first off, lee has seen other tarantino flicks before and he's seen the way tarantino has implemented the use of the n-word in dialogue before, and he's not okay with it. combined with that fact that lee's relationship and experience with the n-word is very different from tarantino's (since QT is, you know, very much white), he has every right to call out tarantino's use of that word in his dialogue and avoid seeing a movie because of that + his concerns regarding the way a white director and writer is going to portray slavery and slaves. so let's stop being dismissive about legitimate concerns that will most likely prove to be legitimate criticisms from people who will see it.

second off, lee even covers his ass for those types of silly criticisms by saying he can't speak for anyone but himself. rest assured, blog writer at indiewire, there will be other black people who will see the movie and will offer their feelings, opinions, and perspectives that are based in what they watched. and i'm sure you'll still have dismissive things to say, but maybe next time you'll keep a fucking lid on it. :)
astridmyrna 24th-Dec-2012 05:50 am (UTC)
first off, lee has seen other tarantino flicks before and he's seen the way tarantino has implemented the use of the n-word in dialogue before, and he's not okay with it. combined with that fact that lee's relationship and experience with the n-word is very different from tarantino's (since QT is, you know, very much white), he has every right to call out tarantino's use of that word in his dialogue and avoid seeing a movie because of that + his concerns regarding the way a white director and writer is going to portray slavery and slaves.

I've never seen a QT flick, and now I'm reeeeally glad I haven't. I had no idea that this guy had such a love affair with the n-word, and I hate it when white authors/film makers have their characters say the n-word or any other slur just so they can say, "Hey now, I didn't say that! The character did! I'm not racist, the character is!"
oceandezignz 24th-Dec-2012 03:59 am (UTC)
Oh my god this gif just has me in tears. TEARS!
dearmisterecho 24th-Dec-2012 04:18 am (UTC)
Just saw the trailer for the first time, and the movie looks like how a white person imagines a black person's revenge fantasy would play out

except it's not your fucking place to tell that kind of story, Quentin Crackerass Tarantino.

Edited at 2012-12-24 04:19 am (UTC)
girly123 24th-Dec-2012 04:28 am (UTC)
Which ones, and how so?
sihaya09 24th-Dec-2012 04:49 am (UTC)
Nothing particularly to add to this post, but I did find it interesting how it contradicts what Jamie Foxx said to Vibe:

I ran into Spike Lee at the BET Awards. You know Spike, he'll let you have it whether it's good, bad or ugly. And he said, ‘I'm not going to say anything bad about this film. It looks like y'all are getting it.'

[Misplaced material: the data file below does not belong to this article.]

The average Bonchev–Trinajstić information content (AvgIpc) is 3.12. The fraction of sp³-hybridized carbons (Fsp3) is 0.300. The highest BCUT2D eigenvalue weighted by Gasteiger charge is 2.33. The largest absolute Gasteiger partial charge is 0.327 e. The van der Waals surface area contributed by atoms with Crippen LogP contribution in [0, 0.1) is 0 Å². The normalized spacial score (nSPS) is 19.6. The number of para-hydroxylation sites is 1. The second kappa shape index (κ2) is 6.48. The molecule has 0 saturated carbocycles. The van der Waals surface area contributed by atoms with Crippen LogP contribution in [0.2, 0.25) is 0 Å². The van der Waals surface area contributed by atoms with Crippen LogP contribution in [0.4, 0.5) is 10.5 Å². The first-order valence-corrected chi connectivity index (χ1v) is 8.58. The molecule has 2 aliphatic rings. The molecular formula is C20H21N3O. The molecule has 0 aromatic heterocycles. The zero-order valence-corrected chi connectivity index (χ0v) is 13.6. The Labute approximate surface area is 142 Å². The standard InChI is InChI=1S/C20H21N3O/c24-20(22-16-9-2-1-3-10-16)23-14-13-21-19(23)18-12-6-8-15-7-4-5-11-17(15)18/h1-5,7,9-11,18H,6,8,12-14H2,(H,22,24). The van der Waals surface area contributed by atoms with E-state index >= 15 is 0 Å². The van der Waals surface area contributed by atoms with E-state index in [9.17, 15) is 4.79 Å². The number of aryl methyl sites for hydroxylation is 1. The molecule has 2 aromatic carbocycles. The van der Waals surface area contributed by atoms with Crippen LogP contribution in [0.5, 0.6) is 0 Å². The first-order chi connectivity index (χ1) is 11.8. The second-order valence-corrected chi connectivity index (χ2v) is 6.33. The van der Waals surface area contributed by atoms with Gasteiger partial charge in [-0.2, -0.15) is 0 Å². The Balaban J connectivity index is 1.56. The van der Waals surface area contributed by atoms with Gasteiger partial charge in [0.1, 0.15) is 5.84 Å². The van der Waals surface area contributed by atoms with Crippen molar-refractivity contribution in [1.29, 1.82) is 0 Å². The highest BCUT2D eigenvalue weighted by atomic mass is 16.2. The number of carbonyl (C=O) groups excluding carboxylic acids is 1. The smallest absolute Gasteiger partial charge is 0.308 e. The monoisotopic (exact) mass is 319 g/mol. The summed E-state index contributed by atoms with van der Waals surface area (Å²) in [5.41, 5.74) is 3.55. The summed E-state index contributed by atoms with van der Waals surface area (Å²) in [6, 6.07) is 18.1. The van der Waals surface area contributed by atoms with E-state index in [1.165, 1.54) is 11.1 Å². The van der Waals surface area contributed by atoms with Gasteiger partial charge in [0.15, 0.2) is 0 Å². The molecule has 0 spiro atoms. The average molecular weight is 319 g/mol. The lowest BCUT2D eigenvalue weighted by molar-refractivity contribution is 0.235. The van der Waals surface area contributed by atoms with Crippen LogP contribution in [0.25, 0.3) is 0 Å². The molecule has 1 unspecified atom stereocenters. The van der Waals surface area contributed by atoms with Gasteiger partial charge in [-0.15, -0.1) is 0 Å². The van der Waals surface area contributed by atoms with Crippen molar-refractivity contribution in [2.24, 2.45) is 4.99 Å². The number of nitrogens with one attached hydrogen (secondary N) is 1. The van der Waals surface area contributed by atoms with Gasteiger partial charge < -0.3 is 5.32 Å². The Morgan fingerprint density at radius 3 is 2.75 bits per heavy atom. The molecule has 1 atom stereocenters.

http://ohnotheydidnt.livejournal.com/73807022.html
angelofdeath275 24th-Dec-2012 05:20 am (UTC)
what does this have to do with anything

can people not change their minds

Edited at 2012-12-24 05:21 am (UTC)
angelofdeath275 24th-Dec-2012 05:37 am (UTC)
It Was A Holocaust. My Ancestors Are Slaves. Stolen From Africa. I Will Honor Them


keep staring at this and im not quite sure how to take this. for one, i wonder if theres ever been an official count of how many slaves died. because while whites didnt want 'their property' damaged, there are still some who died from diseases white people brought with them, cramp conditions in ships, infections from where they worked, experimentions, etc...

two, theres the holocaust of the american indians that hitler in turn used as inspiration...

so theres this odd feeling i have about this comparison.
astridmyrna 24th-Dec-2012 05:54 am (UTC)
Maybe exploitation is a better term?
mskye 24th-Dec-2012 07:13 am (UTC)
tarantino wtf r u doing
lantean_breeze 24th-Dec-2012 08:28 am (UTC)
I saw the trailer, and I do not know what to think. Needless to say, I'm for skipping it too. Lee has a point.
romp 24th-Dec-2012 08:47 am (UTC)
American Slavery Was Not A Sergio Leone Spaghetti Western

Thanks for sharing this, OP. The trailer felt wrong, like it was taking horrific acts and making them into an action movie with a cartoon villain.
the_physicist 24th-Dec-2012 09:56 am (UTC)
I don't think that Spike Lee hasn't "bothered" to see it. I think he made it quite clear that he doesn't want to because he finds the premise disrespectful.

In short because I don't want to type too much... to me Tarentino comes across like some post-apartheid, white South-African "activist". A self-hating white guy who thinks the best way to make up for his race's past atrocities is to highlight white crimes in his own way at the top of his voice... instead of helping those affected and still living with the consequences have their voices heard instead.